Monday, January 21, 2013

Tours, Teaching, and Charity

[My thoughts on Becker's 1931 Presidential Address -Mary]

“If we remain too long recalcitrant Mr. Everyman will ignore us, shelving our recondite works behind glass doors rarely opened. Our proper function is not to repeat the past but to make use of it, to correct and rationalize for common use Mr. Everyman’s mythological adaptation of what actually happened. We are surely under bond to be as honest and as intelligent as human frailty permits; but the secret of our success in the long run is in conforming to the temper of Mr. Everyman, which we seem to guide only because we are so sure, eventually, to follow it.”

Here is a fact about me:  I am a horrible tour-goer.  Seriously.  I should not be allowed on historical tours.  I trail near the back, halfway paying attention, creating mental lists of things that are inaccurate and questions to trip up the tour guide.  In other words, I become the exact opposite of my typical self: instead of an overachieving, Type-A, generally positive and kind graduate student, I become an elitist, snobby jerk.  Granted, I try to keep it to myself, but my eye-rolling gives me away.

This stands in direct contrast to the version of myself that exists in the classroom.  In the classroom, I strongly advocate acquiring historical knowledge in any way possible.  My paramount goal when I teach is to make the information relevant to my students.  This takes many different forms, but one example is an assignment I’m giving this semester.  I’m teaching “Classical Literature,” (basically, Ancient Mesopotamian and Greek literature with lots of historical info thrown in).  I’m tasking my students with offering an interpretation of one of the plays we read using the language of the Internet—Facebook, Twitter, memes, Pinterest, Reddit…whatever their minds can come up with.  I’m excited about this assignment; the goal is for the students to stretch themselves.  I hope that Grumpy Cat makes an appearance at some point.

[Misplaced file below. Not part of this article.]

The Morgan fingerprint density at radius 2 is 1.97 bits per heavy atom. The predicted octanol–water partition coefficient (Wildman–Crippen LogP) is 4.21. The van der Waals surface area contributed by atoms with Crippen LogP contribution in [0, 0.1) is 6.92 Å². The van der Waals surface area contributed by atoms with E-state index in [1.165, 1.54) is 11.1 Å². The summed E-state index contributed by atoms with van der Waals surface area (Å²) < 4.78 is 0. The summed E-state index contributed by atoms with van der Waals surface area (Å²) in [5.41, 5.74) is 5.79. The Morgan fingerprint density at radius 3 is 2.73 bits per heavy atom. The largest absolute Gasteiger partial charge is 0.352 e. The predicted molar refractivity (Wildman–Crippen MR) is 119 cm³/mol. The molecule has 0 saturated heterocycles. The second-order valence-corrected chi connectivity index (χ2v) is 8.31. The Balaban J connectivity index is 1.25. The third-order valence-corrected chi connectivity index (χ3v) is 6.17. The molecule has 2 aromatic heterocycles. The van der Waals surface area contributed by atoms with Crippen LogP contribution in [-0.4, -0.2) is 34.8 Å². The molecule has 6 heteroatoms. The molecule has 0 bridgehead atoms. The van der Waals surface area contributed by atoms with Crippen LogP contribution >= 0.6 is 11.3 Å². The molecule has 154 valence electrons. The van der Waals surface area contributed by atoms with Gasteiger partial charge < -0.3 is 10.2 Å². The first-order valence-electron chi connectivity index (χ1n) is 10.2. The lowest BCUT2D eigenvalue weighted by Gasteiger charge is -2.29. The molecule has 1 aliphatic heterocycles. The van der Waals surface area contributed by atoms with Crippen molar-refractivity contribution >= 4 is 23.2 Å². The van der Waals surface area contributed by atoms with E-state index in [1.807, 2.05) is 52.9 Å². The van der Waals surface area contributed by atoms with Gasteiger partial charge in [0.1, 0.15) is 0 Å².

After reading Becker’s speech, I’m left with this thought:  What is the difference between tours and what I’m asking of my students?  Both attempt to make history relevant.  Both ask their participants to use the information available to create their own interpretations.  Both don’t conform to the notion of “traditional historical scholarship.”  I can imagine some professors I’ve had who would be shocked at the assignment I’ve designed.
Becker points out that history should be Everyman-driven.  My assignments are student-driven.  My students certainly qualify as “Everyman.”  In the end, perhaps there is no difference.  And perhaps I should be more charitable in my tour-going.

Case in point.

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